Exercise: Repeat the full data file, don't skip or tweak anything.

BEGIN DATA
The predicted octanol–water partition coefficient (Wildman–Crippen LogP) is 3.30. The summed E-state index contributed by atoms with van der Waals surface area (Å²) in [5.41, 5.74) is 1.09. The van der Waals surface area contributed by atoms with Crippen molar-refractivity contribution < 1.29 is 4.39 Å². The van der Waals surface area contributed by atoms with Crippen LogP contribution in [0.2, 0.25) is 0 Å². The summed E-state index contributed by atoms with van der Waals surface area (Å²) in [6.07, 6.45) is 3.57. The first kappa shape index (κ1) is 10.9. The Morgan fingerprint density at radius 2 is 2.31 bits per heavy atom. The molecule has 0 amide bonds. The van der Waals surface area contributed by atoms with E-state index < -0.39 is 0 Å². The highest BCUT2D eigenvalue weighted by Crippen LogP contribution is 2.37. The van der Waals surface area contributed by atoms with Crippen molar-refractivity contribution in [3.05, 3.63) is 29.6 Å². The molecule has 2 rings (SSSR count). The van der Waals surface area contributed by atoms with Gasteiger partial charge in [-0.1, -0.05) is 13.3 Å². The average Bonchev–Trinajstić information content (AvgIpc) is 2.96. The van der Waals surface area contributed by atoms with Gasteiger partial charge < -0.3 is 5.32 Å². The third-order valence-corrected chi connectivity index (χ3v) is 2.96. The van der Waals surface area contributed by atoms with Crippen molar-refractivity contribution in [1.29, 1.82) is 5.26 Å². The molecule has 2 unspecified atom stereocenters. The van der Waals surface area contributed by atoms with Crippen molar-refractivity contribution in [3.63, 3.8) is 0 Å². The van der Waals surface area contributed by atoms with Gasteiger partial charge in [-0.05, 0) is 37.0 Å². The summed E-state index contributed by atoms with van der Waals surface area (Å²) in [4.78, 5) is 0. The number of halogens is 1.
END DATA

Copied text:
The predicted octanol–water partition coefficient (Wildman–Crippen LogP) is 3.30. The summed E-state index contributed by atoms with van der Waals surface area (Å²) in [5.41, 5.74) is 1.09. The van der Waals surface area contributed by atoms with Crippen molar-refractivity contribution < 1.29 is 4.39 Å². The van der Waals surface area contributed by atoms with Crippen LogP contribution in [0.2, 0.25) is 0 Å². The summed E-state index contributed by atoms with van der Waals surface area (Å²) in [6.07, 6.45) is 3.57. The first kappa shape index (κ1) is 10.9. The Morgan fingerprint density at radius 2 is 2.31 bits per heavy atom. The molecule has 0 amide bonds. The van der Waals surface area contributed by atoms with E-state index < -0.39 is 0 Å². The highest BCUT2D eigenvalue weighted by Crippen LogP contribution is 2.37. The van der Waals surface area contributed by atoms with Crippen molar-refractivity contribution in [3.05, 3.63) is 29.6 Å². The molecule has 2 rings (SSSR count). The van der Waals surface area contributed by atoms with Gasteiger partial charge in [-0.1, -0.05) is 13.3 Å². The average Bonchev–Trinajstić information content (AvgIpc) is 2.96. The van der Waals surface area contributed by atoms with Gasteiger partial charge < -0.3 is 5.32 Å². The third-order valence-corrected chi connectivity index (χ3v) is 2.96. The van der Waals surface area contributed by atoms with Crippen molar-refractivity contribution in [1.29, 1.82) is 5.26 Å². The molecule has 2 unspecified atom stereocenters. The van der Waals surface area contributed by atoms with Crippen molar-refractivity contribution in [3.63, 3.8) is 0 Å². The van der Waals surface area contributed by atoms with Gasteiger partial charge in [-0.05, 0) is 37.0 Å². The summed E-state index contributed by atoms with van der Waals surface area (Å²) in [4.78, 5) is 0. The number of halogens is 1.